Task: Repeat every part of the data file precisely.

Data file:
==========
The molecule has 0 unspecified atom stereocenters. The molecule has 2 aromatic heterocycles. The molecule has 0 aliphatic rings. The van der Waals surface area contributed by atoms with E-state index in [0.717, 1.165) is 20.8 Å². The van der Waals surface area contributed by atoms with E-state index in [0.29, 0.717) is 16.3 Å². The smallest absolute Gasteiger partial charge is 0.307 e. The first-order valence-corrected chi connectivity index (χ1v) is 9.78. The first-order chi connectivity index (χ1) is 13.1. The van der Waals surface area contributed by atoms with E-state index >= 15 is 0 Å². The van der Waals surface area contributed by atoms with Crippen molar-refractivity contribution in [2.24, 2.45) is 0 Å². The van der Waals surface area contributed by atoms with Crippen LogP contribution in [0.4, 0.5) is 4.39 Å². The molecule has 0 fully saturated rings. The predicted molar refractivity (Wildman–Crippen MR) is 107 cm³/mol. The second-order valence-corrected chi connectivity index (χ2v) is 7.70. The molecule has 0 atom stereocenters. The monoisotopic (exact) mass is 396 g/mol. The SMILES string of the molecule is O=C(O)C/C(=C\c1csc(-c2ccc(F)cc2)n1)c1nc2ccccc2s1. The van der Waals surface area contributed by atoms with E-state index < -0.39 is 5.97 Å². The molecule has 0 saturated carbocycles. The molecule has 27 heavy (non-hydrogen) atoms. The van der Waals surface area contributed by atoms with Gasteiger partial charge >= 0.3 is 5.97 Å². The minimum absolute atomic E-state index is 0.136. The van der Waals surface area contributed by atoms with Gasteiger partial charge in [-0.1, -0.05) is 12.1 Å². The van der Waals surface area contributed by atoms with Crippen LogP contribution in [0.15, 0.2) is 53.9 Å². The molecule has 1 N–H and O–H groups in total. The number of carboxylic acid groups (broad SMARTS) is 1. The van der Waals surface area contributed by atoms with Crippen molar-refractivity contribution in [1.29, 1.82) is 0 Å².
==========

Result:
The molecule has 0 unspecified atom stereocenters. The molecule has 2 aromatic heterocycles. The molecule has 0 aliphatic rings. The van der Waals surface area contributed by atoms with E-state index in [0.717, 1.165) is 20.8 Å². The van der Waals surface area contributed by atoms with E-state index in [0.29, 0.717) is 16.3 Å². The smallest absolute Gasteiger partial charge is 0.307 e. The first-order valence-corrected chi connectivity index (χ1v) is 9.78. The first-order chi connectivity index (χ1) is 13.1. The van der Waals surface area contributed by atoms with E-state index >= 15 is 0 Å². The van der Waals surface area contributed by atoms with Crippen molar-refractivity contribution in [2.24, 2.45) is 0 Å². The van der Waals surface area contributed by atoms with Crippen LogP contribution in [0.4, 0.5) is 4.39 Å². The molecule has 0 fully saturated rings. The predicted molar refractivity (Wildman–Crippen MR) is 107 cm³/mol. The second-order valence-corrected chi connectivity index (χ2v) is 7.70. The molecule has 0 atom stereocenters. The monoisotopic (exact) mass is 396 g/mol. The SMILES string of the molecule is O=C(O)C/C(=C\c1csc(-c2ccc(F)cc2)n1)c1nc2ccccc2s1. The van der Waals surface area contributed by atoms with E-state index < -0.39 is 5.97 Å². The molecule has 0 saturated carbocycles. The molecule has 27 heavy (non-hydrogen) atoms. The van der Waals surface area contributed by atoms with Gasteiger partial charge >= 0.3 is 5.97 Å². The minimum absolute atomic E-state index is 0.136. The van der Waals surface area contributed by atoms with Gasteiger partial charge in [-0.1, -0.05) is 12.1 Å². The van der Waals surface area contributed by atoms with Crippen LogP contribution in [0.15, 0.2) is 53.9 Å². The molecule has 1 N–H and O–H groups in total. The number of carboxylic acid groups (broad SMARTS) is 1. The van der Waals surface area contributed by atoms with Crippen molar-refractivity contribution in [1.29, 1.82) is 0 Å².